An amendment from state Sen. Jerry Sonnenberg of Sterling, offered during last Friday’s debate, would have struck the bill in its entirety and instead set up a process for ensuring mental health treatment, not dissimilar from an existing state law that allows a person to be placed in a 72-hour mental health hold.
That amendment was not allowed because it did not fall under the bill’s title of “Extreme Risk Protection Order.” That didn’t stop Republicans from continuing to argue for it, or to seek that the bill be amended to include a petition clause that would allow voters to decide the issue.
Senate Minority Leader Chris Holbert of Parker pleaded with Democrats to either amend the bill or kill it outright.
If the measure becomes law, someone can make an accusation, the courts would issue a search warrant, and firearms could be seized without a crime being committed, Holbert said. He also noted that both the Denver and Aurora police unions have come out against the measure in recent days.
According to Colorado Ceasefire, 14 other states and the District of Columbia have similar laws. In two states, the laws have been deemed constitutional. And five Republican governors have signed similar bills into law.
Tom Mauser, a spokesman for Colorado Ceasefire, said in a statement that "ERPO will prevent people who are a threat to the public from causing more tragedies ... It would have been tragic, after listening to all the testimony by victims and survivors, to have this bill fail again.” Mauser's son, Daniel, was one of the students murdered at Columbine High School in 1999.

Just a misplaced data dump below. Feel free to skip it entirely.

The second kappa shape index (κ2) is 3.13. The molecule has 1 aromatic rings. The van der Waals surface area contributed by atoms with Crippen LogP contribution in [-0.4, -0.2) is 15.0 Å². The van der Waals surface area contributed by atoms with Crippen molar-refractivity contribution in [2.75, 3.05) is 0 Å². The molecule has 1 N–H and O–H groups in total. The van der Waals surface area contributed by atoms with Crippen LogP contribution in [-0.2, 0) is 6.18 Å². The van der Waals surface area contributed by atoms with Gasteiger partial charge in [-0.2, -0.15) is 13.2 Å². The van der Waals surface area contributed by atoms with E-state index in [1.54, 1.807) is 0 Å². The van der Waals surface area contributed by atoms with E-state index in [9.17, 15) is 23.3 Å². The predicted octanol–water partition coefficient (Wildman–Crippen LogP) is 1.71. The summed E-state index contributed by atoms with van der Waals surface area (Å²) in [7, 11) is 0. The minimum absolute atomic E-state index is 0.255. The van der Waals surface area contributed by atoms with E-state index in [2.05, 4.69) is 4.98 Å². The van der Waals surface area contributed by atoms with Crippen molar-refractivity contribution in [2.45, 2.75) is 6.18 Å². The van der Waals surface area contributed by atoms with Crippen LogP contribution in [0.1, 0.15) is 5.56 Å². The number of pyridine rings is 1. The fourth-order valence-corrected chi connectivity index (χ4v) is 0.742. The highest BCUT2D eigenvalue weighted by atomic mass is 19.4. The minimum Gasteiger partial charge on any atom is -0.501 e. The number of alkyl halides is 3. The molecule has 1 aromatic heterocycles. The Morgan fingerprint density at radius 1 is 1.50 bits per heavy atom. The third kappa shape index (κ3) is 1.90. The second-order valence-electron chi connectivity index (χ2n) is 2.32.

Under HB 1177, a family or household member or a police officer could ask a court for a "temporary extreme risk protection order," or ERPO, if they can establish "by a preponderance of the evidence that a person poses a significant risk to self or others by having a firearm in his or her custody ..."
Under the bill, "the petitioner must submit an affidavit signed under oath and penalty of perjury that sets forth facts to support the issuance of a temporary ERPO and a reasonable basis for believing they exist."
Under the ERPO, "the respondent shall surrender all of his or her firearms and his or her concealed carry permit if the respondent has one," the bill says.
If a court agrees to issue a temporary ERPO requiring that weapons be surrendered, "the court must schedule a second hearing no later than 14 days following the issuance to determine whether the issuance of a continuing ERPO is warranted," the bill says. "The court shall appoint counsel to represent the respondent at the hearing. If a family or household member or a law enforcement officer establishes by clear and convincing evidence that a person poses a significant risk to self or others by having a firearm in his or her custody or control or by possessing, purchasing, or receiving a firearm, the court may issue a continuing ERPO. The ERPO prohibits the respondent from possessing, controlling, purchasing, or receiving a firearm for 364 days."